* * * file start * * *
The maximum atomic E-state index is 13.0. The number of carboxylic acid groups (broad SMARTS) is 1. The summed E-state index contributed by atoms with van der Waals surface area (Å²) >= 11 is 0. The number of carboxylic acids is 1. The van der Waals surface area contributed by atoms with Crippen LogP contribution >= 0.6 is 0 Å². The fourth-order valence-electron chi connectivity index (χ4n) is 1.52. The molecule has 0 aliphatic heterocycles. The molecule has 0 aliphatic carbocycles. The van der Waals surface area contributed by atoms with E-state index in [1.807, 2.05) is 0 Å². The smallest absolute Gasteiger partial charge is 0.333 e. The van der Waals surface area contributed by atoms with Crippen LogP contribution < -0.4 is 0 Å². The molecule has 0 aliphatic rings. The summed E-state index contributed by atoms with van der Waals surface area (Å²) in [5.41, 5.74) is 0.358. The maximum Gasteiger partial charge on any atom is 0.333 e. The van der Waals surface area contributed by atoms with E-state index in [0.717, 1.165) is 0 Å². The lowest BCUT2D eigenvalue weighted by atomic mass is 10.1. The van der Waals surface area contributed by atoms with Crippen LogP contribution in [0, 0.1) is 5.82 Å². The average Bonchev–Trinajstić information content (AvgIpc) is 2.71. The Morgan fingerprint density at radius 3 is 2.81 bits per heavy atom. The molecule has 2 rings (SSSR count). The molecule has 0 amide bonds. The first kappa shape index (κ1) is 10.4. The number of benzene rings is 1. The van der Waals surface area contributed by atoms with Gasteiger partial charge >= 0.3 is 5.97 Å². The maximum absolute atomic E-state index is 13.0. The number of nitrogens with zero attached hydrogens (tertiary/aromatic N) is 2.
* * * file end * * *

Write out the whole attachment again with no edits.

The maximum atomic E-state index is 13.0. The number of carboxylic acid groups (broad SMARTS) is 1. The summed E-state index contributed by atoms with van der Waals surface area (Å²) >= 11 is 0. The number of carboxylic acids is 1. The van der Waals surface area contributed by atoms with Crippen LogP contribution >= 0.6 is 0 Å². The fourth-order valence-electron chi connectivity index (χ4n) is 1.52. The molecule has 0 aliphatic heterocycles. The molecule has 0 aliphatic carbocycles. The van der Waals surface area contributed by atoms with E-state index in [1.807, 2.05) is 0 Å². The smallest absolute Gasteiger partial charge is 0.333 e. The van der Waals surface area contributed by atoms with Crippen LogP contribution < -0.4 is 0 Å². The molecule has 0 aliphatic rings. The summed E-state index contributed by atoms with van der Waals surface area (Å²) in [5.41, 5.74) is 0.358. The maximum Gasteiger partial charge on any atom is 0.333 e. The van der Waals surface area contributed by atoms with E-state index in [0.717, 1.165) is 0 Å². The lowest BCUT2D eigenvalue weighted by atomic mass is 10.1. The van der Waals surface area contributed by atoms with Crippen LogP contribution in [0, 0.1) is 5.82 Å². The average Bonchev–Trinajstić information content (AvgIpc) is 2.71. The Morgan fingerprint density at radius 3 is 2.81 bits per heavy atom. The molecule has 2 rings (SSSR count). The molecule has 0 amide bonds. The first kappa shape index (κ1) is 10.4. The number of benzene rings is 1. The van der Waals surface area contributed by atoms with Gasteiger partial charge >= 0.3 is 5.97 Å². The maximum absolute atomic E-state index is 13.0. The number of nitrogens with zero attached hydrogens (tertiary/aromatic N) is 2.